The definition of a TV Household is changing to include Internet households, and soon local media schedules will more accurately reflect actual ratings delivery.
By Nielsen’s definition, a TV Household includes only those homes that can view television via cable, satellite or over the air broadcasts.
As media fragmentation continues to increase, amid growing concerns on how to reach consumers, representatives from the television industry and several big advertisers have been working with the Nielsen Company to find ways to capture the viewing that is currently being missed in the existing rating system.
With the growing number of video devices that allow consumption of TV programming outside of broadcast or cable viewing, there are a great number of households that are viewing television on the internet and other devices that are not counted in the current system.
A Change in Definition
According to a recent New York Times article, Pat McDonough, Senior Vice President for insights and analysis at Nielsen, confirmed they will have a new definition of a TV Household, by September 2013, that will “include those households who are receiving broadband internet and putting it onto a television set.”
This measurement will also capture the use of iPads and other tablets that receive broadband in the home, with a second phase anticipated in 2014 that will capture video viewing of any kind, from any source.
What This Means for Advertisers
For broadcast advertisers, this is exciting news! This change in definition will mean Nielsen’s ratings will include categories of viewing that are not captured by their current ratings system. And, this will give advertisers a more accurate picture of ratings generated by their local media schedules.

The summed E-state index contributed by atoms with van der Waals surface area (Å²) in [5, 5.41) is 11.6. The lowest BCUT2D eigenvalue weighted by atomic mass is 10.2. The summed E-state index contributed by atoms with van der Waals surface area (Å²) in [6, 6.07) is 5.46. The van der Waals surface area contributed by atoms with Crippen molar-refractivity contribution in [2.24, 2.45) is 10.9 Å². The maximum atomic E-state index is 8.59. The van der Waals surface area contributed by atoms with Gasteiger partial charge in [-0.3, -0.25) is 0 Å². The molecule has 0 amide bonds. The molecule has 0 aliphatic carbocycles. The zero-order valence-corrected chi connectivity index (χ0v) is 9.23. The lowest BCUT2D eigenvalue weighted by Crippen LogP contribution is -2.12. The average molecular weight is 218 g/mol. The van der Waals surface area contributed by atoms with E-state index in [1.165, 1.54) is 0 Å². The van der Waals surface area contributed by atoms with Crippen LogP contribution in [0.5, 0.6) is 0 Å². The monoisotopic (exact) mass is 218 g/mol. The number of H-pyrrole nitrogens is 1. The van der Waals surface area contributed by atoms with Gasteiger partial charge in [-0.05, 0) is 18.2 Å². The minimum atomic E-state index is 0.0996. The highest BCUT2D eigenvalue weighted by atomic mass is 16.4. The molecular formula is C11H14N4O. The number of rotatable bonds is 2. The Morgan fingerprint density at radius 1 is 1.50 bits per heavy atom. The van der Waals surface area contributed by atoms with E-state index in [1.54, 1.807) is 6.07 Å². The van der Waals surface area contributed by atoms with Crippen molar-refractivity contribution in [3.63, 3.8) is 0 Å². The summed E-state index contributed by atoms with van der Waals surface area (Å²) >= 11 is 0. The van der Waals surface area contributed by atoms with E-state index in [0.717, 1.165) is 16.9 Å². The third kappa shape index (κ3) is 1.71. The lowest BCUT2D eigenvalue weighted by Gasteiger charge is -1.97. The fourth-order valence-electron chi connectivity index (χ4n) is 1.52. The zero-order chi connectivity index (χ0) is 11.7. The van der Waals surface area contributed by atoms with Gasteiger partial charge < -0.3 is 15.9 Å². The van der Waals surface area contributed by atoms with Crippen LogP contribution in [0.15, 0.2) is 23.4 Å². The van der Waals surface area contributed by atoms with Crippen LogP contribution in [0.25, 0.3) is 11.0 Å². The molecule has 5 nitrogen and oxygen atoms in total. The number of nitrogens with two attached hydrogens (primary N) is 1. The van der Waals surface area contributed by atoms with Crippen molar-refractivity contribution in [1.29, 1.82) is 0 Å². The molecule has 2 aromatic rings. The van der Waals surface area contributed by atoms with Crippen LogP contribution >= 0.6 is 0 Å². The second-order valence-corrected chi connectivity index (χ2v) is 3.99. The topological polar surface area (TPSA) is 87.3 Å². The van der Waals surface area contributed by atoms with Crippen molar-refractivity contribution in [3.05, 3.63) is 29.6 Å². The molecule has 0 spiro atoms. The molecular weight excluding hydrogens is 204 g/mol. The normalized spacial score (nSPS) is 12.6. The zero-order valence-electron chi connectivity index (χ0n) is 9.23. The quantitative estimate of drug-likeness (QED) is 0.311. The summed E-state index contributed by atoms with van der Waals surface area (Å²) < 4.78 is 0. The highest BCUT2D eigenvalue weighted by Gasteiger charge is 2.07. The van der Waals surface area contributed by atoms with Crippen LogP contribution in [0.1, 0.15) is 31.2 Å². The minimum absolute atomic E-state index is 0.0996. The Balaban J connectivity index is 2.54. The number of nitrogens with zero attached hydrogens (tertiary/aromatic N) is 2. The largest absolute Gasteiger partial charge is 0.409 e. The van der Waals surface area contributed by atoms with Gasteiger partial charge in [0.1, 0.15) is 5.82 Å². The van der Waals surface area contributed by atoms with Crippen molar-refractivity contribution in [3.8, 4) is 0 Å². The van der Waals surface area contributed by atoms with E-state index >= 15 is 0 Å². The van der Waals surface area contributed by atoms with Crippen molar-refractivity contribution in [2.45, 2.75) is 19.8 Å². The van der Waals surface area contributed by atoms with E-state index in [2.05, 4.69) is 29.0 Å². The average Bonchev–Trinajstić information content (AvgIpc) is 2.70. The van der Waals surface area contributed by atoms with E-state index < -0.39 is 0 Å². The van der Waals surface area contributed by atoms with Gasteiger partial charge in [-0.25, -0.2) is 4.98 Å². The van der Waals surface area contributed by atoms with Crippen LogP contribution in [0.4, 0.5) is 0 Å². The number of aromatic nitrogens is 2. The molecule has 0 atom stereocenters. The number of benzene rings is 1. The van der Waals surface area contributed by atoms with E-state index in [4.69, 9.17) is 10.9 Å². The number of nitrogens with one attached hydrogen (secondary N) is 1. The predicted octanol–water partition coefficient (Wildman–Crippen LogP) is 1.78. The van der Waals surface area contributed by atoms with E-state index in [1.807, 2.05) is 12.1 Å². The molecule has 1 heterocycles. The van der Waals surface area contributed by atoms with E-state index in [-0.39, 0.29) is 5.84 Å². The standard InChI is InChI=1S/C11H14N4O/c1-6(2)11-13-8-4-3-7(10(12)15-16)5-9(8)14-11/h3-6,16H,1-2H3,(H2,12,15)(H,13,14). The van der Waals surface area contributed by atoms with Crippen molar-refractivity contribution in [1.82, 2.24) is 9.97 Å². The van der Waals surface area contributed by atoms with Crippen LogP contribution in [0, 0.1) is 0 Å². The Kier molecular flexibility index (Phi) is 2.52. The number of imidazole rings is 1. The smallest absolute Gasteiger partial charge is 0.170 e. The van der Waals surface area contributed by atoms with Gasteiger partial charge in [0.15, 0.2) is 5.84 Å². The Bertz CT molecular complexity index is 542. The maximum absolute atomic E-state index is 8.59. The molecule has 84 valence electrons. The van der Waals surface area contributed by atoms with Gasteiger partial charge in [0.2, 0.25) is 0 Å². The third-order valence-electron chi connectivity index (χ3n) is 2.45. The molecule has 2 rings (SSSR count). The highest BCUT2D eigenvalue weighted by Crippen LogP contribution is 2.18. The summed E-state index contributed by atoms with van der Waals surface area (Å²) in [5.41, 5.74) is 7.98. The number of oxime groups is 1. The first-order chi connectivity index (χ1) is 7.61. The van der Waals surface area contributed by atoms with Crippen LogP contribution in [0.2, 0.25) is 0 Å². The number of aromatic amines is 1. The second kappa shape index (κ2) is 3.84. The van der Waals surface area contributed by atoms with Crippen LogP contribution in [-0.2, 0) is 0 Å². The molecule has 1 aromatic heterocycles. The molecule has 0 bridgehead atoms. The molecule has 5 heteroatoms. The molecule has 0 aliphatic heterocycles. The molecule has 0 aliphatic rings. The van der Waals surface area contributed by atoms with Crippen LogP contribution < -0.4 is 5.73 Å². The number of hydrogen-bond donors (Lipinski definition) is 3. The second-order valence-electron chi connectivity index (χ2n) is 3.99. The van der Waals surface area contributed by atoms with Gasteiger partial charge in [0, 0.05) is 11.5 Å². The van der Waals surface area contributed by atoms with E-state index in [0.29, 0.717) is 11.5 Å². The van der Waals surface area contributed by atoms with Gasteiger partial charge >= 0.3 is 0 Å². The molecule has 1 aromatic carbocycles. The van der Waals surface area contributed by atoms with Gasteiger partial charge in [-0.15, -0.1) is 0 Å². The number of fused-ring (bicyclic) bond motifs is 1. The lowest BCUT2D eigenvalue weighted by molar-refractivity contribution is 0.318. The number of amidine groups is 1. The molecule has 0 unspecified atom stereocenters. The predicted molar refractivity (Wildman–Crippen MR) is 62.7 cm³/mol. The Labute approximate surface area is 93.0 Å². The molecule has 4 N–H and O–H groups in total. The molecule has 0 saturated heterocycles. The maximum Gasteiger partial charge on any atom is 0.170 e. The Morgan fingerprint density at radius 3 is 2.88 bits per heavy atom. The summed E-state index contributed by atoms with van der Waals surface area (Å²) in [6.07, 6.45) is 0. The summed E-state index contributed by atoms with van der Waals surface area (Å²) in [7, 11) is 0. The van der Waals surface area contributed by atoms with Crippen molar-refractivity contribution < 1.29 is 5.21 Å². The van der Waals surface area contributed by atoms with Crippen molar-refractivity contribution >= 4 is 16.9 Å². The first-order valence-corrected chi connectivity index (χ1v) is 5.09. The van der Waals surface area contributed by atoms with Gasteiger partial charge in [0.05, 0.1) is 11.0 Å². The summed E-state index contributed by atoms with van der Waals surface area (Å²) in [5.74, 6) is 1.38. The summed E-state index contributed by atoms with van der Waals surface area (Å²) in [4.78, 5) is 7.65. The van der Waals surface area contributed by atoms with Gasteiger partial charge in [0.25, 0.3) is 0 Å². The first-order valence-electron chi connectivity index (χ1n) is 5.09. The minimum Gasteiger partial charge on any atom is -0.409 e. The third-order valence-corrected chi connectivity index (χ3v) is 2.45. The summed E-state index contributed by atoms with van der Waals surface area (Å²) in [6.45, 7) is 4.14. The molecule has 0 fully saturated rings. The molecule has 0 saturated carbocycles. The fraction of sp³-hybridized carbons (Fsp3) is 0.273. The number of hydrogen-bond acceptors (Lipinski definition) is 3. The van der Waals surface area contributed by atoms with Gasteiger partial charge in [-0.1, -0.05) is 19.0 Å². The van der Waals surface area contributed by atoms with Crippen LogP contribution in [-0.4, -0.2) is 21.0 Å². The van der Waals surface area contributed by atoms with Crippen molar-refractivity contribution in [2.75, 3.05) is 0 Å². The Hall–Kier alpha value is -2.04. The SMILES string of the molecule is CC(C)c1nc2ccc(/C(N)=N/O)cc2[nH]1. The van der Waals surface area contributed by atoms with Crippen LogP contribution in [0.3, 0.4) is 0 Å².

While some internet viewing does not include ads attached to their programming (Netflix) and some are not the same as the ones that appear on the original TV broadcast (Hulu), new services are expanding across the country that stream TV shows and ads without the need for cable.
This change in definition will mean the ratings guarantees advertisers are receiving from their station partners are a more accurate representation of actual viewing, since they are capturing viewers who are watching on broadcast television, cable, satellite AND Internet.
Not only is the ratings information more accurate, but the typical Internet TV viewer tends to be a younger viewer who is more difficult to reach through more traditional broadcast means.
While this change in the definition of a TV Household won’t have a huge impact on current ratings, with only .6 percent of households in the U.S. meeting the new description, it sets the stage for more accurate measurements, as television viewing fragmentation continues to grow.
With the change in definition of a TV Household, by September of this year, local media schedules will more accurately reflect actual ratings delivery.